Judaism is generally very positive about sex, regarding it as a divine gift and a holy obligation — both for the purposes of procreation and for pleasure and intimacy. The Talmud specifies not merely that a husband is required to be intimate with his wife, but sources also indicate that he is obliged to sexually satisfy her. Instead, sexual activity is highly circumscribed in Jewish tradition, as the rabbis of the Talmud sought to use the human libido as a tool for increasing the population and strengthening marriage.
They admitted to religious taboos ranging from same-sex attraction to extramarital affairs. The treatment they received was alarmingly severe. J oseph, a thin man with a delicate bearing and soft gray eyes, has a mellifluous accent that is hard to place — evidence of growing up in the United States but in a world apart.
One needs to feel comforted one has made the right choice and is indeed upon the. None of the three branches of Judaism Orthodox, Conservative, or Reform require this of their adherents, and indeed taking the joy out of marital sex in such a fashion runs directly counter to all things Jewish. Indeed, not making love to your wife can call rabbinical sanction down upon the head of a Jewish man or even provide grounds for divorce.
Though I am not entirely sure why, people seem just plain fascinated by the supposedly cloistered communities of black clad Jews who briskly swarm -- entourage and side curls in tow -- through the streets of Brooklyn, the Diamond District and Old Jerusalem. For sure, some of it is the sheer "otherness" of their look and their seeming lack of interest as to what is occurring street level, including you and all the other passers-by. But whereas the Amish seem to spark a warmer, folksy response for their dogged embrace of the sartorial choices of their 18th century forbearers, Hasidim are often treated as circus freaks for having made a similar decision.
I had never even heard the words 'lesbian' or 'queer,' and being with a woman was so foreign that I thought I had some sort of psychological disorder. Skip navigation! Story from Wellness.
For more observant Jews, foregoing foreskin is just one of many rules and customs that govern how and when a couple can canoodle. And while the Torah Part I of the Bible for all you goyem does make certain prescriptions for how and when you get to know each other biblically, certain cultural customs vary between -- and often within -- sects. No matter where they may or may not stand on Christ, fans of the the Old Testament and New join ranks with just about every religious sect by disapproving of premarital sex.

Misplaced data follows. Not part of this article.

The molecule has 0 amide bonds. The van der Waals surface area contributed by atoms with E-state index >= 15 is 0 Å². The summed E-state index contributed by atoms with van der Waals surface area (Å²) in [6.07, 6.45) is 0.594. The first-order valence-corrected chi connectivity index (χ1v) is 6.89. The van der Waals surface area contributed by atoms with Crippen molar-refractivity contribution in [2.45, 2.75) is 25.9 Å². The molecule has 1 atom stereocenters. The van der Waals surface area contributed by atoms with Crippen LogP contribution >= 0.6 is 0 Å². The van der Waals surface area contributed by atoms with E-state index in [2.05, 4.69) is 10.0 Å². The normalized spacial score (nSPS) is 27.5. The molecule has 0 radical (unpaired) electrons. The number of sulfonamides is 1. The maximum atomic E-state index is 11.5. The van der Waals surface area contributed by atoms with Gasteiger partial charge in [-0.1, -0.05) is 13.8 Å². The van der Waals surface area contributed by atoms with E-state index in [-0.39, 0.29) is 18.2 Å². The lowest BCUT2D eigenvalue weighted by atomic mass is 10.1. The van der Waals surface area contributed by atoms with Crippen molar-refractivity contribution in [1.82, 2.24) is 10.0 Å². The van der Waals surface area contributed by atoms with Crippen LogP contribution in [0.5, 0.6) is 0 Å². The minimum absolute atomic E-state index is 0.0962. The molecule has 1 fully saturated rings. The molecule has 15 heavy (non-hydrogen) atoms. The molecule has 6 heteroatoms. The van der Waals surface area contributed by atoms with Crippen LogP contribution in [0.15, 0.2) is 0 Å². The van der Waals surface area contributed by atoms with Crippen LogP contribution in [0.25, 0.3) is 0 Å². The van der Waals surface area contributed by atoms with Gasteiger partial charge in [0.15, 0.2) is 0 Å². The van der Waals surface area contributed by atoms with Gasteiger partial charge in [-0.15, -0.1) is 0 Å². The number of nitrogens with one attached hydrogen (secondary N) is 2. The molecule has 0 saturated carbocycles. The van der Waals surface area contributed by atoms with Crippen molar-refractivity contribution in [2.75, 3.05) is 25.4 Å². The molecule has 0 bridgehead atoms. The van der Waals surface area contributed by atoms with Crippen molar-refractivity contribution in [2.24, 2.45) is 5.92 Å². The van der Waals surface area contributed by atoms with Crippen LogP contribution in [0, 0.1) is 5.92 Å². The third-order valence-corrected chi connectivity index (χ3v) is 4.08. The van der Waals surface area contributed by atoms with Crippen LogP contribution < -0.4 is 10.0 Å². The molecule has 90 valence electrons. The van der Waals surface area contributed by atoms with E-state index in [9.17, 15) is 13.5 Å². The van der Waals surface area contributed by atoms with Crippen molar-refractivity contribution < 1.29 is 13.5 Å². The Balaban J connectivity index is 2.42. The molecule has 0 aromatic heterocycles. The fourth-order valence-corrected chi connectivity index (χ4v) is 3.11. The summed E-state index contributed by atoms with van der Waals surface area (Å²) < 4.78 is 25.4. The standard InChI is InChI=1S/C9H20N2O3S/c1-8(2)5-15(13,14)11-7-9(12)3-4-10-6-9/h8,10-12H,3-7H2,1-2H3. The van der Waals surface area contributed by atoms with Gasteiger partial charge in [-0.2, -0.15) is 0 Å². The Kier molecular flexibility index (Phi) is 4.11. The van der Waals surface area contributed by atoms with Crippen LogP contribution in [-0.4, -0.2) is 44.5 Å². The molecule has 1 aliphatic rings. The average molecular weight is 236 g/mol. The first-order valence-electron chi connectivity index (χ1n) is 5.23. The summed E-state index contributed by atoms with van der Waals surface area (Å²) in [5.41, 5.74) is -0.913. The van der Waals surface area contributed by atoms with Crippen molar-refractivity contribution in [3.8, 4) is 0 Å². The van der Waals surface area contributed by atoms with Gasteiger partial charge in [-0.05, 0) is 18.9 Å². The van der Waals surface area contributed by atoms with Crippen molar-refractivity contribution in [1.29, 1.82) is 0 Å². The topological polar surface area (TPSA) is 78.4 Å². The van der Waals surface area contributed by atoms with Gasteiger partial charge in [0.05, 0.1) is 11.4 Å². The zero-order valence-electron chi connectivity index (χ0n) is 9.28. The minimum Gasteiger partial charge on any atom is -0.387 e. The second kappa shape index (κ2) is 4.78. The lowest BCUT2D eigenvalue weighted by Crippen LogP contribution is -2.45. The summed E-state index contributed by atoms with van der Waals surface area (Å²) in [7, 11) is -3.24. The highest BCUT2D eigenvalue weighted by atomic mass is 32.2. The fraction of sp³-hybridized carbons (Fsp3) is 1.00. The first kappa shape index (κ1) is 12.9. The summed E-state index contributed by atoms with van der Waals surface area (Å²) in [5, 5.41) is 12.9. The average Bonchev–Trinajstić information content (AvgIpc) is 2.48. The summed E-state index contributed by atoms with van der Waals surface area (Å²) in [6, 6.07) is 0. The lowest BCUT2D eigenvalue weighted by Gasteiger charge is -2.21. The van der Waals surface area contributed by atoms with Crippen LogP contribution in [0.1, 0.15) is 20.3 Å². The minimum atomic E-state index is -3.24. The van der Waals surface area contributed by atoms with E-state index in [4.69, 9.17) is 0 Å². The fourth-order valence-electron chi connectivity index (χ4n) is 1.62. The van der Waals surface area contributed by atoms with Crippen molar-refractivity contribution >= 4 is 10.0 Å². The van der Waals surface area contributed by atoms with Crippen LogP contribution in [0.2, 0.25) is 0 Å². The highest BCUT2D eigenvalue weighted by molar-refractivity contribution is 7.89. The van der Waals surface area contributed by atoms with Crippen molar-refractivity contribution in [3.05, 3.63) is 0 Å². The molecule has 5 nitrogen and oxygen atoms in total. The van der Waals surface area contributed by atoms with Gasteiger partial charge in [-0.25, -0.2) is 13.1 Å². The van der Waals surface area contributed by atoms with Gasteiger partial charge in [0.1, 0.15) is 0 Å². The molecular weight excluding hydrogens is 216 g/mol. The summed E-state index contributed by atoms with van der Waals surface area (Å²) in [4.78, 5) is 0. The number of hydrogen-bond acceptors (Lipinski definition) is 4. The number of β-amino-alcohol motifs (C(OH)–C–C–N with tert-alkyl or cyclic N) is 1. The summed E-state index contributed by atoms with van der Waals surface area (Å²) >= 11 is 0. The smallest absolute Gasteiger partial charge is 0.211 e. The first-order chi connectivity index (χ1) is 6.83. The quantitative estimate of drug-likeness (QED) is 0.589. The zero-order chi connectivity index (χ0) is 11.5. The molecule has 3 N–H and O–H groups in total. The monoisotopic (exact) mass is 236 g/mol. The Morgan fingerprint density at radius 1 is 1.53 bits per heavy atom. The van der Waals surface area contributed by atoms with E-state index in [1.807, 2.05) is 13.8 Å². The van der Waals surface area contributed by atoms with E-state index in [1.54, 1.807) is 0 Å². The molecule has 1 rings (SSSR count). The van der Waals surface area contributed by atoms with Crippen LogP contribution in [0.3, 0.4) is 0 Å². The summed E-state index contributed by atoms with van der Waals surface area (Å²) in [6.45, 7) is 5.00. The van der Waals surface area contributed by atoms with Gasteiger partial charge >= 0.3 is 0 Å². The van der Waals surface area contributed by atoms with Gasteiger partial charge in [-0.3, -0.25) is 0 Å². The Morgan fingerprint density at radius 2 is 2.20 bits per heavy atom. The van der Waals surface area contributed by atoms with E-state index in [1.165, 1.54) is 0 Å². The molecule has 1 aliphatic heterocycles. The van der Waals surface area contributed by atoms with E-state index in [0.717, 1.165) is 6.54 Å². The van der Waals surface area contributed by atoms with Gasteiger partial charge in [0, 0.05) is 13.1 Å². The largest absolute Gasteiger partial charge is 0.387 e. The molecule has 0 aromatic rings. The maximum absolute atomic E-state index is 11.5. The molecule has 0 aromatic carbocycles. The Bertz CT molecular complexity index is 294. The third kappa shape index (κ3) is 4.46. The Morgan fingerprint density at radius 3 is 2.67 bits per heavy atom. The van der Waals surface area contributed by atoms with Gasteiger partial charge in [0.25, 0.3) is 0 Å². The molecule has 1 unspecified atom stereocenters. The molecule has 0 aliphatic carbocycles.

Welcome to a new series where we ask the question: how do people from different religions have sex? This series is based on the official teachings of the religion, not what individuals might choose to do. At all.
In Jewish lawsex is not considered shameful, sinful or obscene. Sex is not thought of as a necessary evil for the sole purpose of procreation. Although sexual desire comes from the yetzer ra the evil impulseit is no more evil than hunger or thirst, which also come from the yetzer ra.
Mint-colored city buses and sherbet mid-rise apartment complexes with undulating facades. Women in polka-dot bikinis and men in wide-lapelled shirts unbuttoned halfway down their chests. Postcard-perfect white sand beaches and cocaine-addled nights that throbbed to a mix of brassy disco and tropical Cuban beats.
A lesson in kosher sex: Media mogul Oprah Winfrey recently met with two Jewish families in order to learn more about the lifestyle and culture of Hasidic Jews in Brooklyn. The show aims to shed light on some of the more private aspects of Hasidic Jews' way of life and will feature religious women from Brooklyn discussing life, marriage and motherhood. Shterna Ginsberg, 38, one of the women featured in the show, cynically addressed the infamous "hole In the sheet" myth, saying "that was how the more lenient Jews had sex, while the stricter Jews had sex through fax and email. Tovi, 40, explained to Winfrey the concept behind the halachic law stating men and women cannot touch each other during the two weeks surrounding a women's period.